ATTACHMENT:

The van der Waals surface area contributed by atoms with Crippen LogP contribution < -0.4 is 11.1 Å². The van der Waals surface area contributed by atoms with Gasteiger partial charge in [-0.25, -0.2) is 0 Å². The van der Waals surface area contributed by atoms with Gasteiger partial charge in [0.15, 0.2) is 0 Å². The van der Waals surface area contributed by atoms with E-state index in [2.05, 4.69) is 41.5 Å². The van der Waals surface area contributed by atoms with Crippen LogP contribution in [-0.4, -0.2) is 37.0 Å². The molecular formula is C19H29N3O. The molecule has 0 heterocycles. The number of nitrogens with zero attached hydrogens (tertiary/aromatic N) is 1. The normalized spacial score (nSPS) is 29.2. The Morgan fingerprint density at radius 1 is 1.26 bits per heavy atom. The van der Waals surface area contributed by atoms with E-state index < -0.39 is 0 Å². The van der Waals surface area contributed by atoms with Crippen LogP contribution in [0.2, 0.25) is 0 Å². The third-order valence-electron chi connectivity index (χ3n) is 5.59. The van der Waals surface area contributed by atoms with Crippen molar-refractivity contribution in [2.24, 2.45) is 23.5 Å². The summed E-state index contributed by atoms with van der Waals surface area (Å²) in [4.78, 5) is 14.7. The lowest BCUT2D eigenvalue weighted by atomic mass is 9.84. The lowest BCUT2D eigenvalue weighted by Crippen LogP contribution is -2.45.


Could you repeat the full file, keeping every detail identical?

The van der Waals surface area contributed by atoms with Crippen LogP contribution < -0.4 is 11.1 Å². The van der Waals surface area contributed by atoms with Gasteiger partial charge in [-0.25, -0.2) is 0 Å². The van der Waals surface area contributed by atoms with Gasteiger partial charge in [0.15, 0.2) is 0 Å². The van der Waals surface area contributed by atoms with E-state index in [2.05, 4.69) is 41.5 Å². The van der Waals surface area contributed by atoms with Crippen LogP contribution in [-0.4, -0.2) is 37.0 Å². The molecular formula is C19H29N3O. The molecule has 0 heterocycles. The number of nitrogens with zero attached hydrogens (tertiary/aromatic N) is 1. The normalized spacial score (nSPS) is 29.2. The Morgan fingerprint density at radius 1 is 1.26 bits per heavy atom. The van der Waals surface area contributed by atoms with E-state index < -0.39 is 0 Å². The van der Waals surface area contributed by atoms with Crippen LogP contribution in [0.2, 0.25) is 0 Å². The third-order valence-electron chi connectivity index (χ3n) is 5.59. The van der Waals surface area contributed by atoms with Crippen molar-refractivity contribution in [2.24, 2.45) is 23.5 Å². The summed E-state index contributed by atoms with van der Waals surface area (Å²) in [4.78, 5) is 14.7. The lowest BCUT2D eigenvalue weighted by atomic mass is 9.84. The lowest BCUT2D eigenvalue weighted by Crippen LogP contribution is -2.45.